Financial planning: Curious case of Murli’s free-for-all purchase plan
Each person has his or her own unique style of planning and a unique perspective to managing money. Whether it is effective or not is not really the issue. The style and methodology is what is intriguing.
Once I met one Mr. Murli. There are two things that Mr. Murli always wants to do whenever he considered any financial decision having a cost value of above Rs 20,000. Here are the two conditions that must be fulfilled before he buys anything.
He would only spend if he had amount in cash. Now it does not matter if he is buying a car or house or diamonds or gold jewellery or TV or just about anything. He will only spend if he has the money to buy it in cash. This is quite normal as many people do not like loans so there is no big deal about this. But his second condition is something that most people would never imagine.
For Mr Murli, whatever he spends above Rs 20,000 should be for free or let’s say practically free over a period of time.
It is baffling to hear this at first. Some might say Murli is weird and how on earth will that happen?
Imagine you purchase a plasma TV for Rs 1 lakh and over time you get your money back. You buy a Rs 10 lakh Skoda and over time you get your money back. You buy a house for Rs 40 lakh and over time its free again.
Ok, here’s what Murli does to make this happen. Read this very carefully. He budgets for 10 per cent more of whatever he is going to buy. So if he and his wife plan to buy say gold and diamond jewellery worth Rs 80,000 he calculates that he would need to have Rs 88,000 first. Now he would go ahead and spend Rs 80,000 and almost simultaneous he invests the balance Rs 8,000. He expects to earn between 8 per cent to 15 per cent p.a. on this Rs 8,000 which is quite reasonable.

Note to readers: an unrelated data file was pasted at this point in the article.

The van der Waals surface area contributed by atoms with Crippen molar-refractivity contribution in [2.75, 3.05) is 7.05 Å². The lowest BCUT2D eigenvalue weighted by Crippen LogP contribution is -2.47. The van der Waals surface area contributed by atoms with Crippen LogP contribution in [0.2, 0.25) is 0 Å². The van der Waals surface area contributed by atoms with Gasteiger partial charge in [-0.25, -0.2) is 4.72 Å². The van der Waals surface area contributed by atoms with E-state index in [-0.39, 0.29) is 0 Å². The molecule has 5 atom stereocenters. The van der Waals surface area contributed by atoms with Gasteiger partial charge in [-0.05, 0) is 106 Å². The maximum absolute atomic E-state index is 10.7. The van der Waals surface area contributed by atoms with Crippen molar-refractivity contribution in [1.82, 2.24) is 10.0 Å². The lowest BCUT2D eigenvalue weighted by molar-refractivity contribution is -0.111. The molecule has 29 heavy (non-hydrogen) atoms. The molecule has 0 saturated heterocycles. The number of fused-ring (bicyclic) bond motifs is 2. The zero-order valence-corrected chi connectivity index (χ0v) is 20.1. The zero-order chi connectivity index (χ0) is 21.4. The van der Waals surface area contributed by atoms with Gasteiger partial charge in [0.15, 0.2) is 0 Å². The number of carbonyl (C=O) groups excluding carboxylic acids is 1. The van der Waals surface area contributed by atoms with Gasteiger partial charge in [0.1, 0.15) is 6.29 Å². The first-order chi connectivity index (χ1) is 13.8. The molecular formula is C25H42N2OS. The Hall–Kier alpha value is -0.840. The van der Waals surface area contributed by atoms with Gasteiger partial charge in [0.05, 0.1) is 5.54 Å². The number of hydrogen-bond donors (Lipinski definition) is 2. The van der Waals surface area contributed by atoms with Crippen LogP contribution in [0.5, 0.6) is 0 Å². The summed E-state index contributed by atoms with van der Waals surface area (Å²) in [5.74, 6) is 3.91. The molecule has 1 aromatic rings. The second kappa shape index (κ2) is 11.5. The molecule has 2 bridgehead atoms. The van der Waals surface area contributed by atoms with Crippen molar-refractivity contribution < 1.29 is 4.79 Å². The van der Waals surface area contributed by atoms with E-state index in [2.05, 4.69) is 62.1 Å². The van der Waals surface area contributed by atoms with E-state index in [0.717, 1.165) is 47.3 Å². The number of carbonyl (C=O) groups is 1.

He will invest this money with a time horizon of minimum 20 to 30 years. He expects to recover full value of his expense i.e. Rs 80,000 plus his 10 per cent investment in approximately 20 years if he is able to make 12 per cent or more returns on his investments. Depending on market situation, if returns are better he recovers his expense value faster. In the worst-case scenario, if he is gets an average 8 per cent returns he will recover his expense plus his 10 per cent investment in about 30 years. A good part of this money will help him during his retirement years — that’s how he is partially planning his retirement.
His choice of products depends on the market conditions — if the rate of return on fixed instruments is high i.e. above 9 per cent he will invest there and when they are low, he will go for equity mutual funds. This is his style and method of financial planning.
Towards the end of each financial year he would invest the said surplus in lump sum for his financial goals and also complete his little bit of tax planning investment if necessary.
What a strategy! Whatever you spend you get it back in 20-30 years or even earlier. Sounds unreal but is quite logical and possible.
If you do not live to that point of time, you simply leave it as inheritance to your children. Over time, if you feel your children don’t need that inheritance you spend whatever has accrued and do what you like whenever you like. Take a three month holiday hopping around the world if you please.
You could fulfil shortfall in any financial goal in future. You can use the accrued money now or during retirement. It is all extra money anyways.
Like I mentioned earlier, I am not commenting on what Mr. Murli does is right or wrong or how effective his method is or the impact of inflation, etc. Each person has his own style which I respect. It is the approach and philosophy that is intriguing.
—Author is Director – Transcend Consultingkartik@trancend-india.com